January’s index is up but there are mixed fortunes across sectors
The UK economic and construction news so far this year has been on the positive side. The Office for National Statistics reported that GDP growth in the final quarter was 0.6%. The Bank of England revised its GDP growth forecast for 2017 up, although possibly by too much given its dependence on consumer spending despite rising costs and slowing real wage growth.
In construction, the CPA/Barbour ABI contract awards index rose by 6% in January and was 5% higher than a year ago. But there were mixed fortunes across sectors. Contract awards rose in private housing, public housing, public health and leisure, indicating increases in activity this year.
New contract awards continued to fall away in sectors such as offices, retail, hotels and factories
However, new contract awards continued to fall away in sectors such as offices, retail, hotels and factories. These areas are dependent on high investment up front for a long-term rate of return and, in turn, upon business activity and consumer spending – both expected to slow this year due to uncertainty and rising costs.
Private housing sector index: Rising housebuilding rates despite a fall in sales
The CPA/Barbour ABI private housing index for contract awards continued to rise. In January it rose 13% compared with December, and was 12% higher than a year ago. This suggests growth for the sector in 2017, with the CPA forecasting growth of 2% in private housing starts in 2017 and 2018. Generally, we use property transactions as a guide to demand in the sector and private housebuilding tends to be around 10%-12% of property transactions. But the additional stamp duty for second homes and buy-to-lets introduced in April 2016 distorted transactions.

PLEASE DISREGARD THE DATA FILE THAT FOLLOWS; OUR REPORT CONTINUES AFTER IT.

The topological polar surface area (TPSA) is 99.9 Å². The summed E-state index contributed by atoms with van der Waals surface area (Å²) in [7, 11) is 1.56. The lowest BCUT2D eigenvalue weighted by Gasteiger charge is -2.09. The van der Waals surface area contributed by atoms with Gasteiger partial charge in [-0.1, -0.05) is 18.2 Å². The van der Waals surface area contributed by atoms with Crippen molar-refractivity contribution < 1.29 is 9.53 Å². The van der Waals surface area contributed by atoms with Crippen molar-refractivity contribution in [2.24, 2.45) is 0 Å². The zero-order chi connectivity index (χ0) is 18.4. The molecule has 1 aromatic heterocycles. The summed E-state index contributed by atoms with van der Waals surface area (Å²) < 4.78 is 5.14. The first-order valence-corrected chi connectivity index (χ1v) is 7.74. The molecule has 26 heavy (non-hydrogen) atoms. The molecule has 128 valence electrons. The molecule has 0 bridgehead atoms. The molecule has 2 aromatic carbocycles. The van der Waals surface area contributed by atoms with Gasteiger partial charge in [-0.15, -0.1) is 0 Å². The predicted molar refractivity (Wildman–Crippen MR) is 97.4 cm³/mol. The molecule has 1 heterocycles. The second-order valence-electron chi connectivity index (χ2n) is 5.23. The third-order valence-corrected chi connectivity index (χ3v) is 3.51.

Also, Help to Buy, which applies to purchasers of new build, not just first-time buyers, and accounts for around one-third of housebuilders sales, has also contorted the relationship. So property transactions in the second half of 2016 were 8% lower than a year earlier. Yet, a dearth of properties has kept house prices rising despite falling transactions.
As a consequence, housebuilders are still increasing building rates. The key issue in the near-term is skills availability and a shortage of many construction occupations is still reported to be a significant problem.
Noble Francis is economics director at the Construction Products Association
You’ll find interactive, sortable league tables of contract wins on our Barometer site:
- Sort top contractors by region or sector
- Find out who the top consultants and architects are
- Get latest data for 10 sectors, including public housing and offices in the CPA/Barbour ABI Index
- Download raw data www.building.co.uk/barometer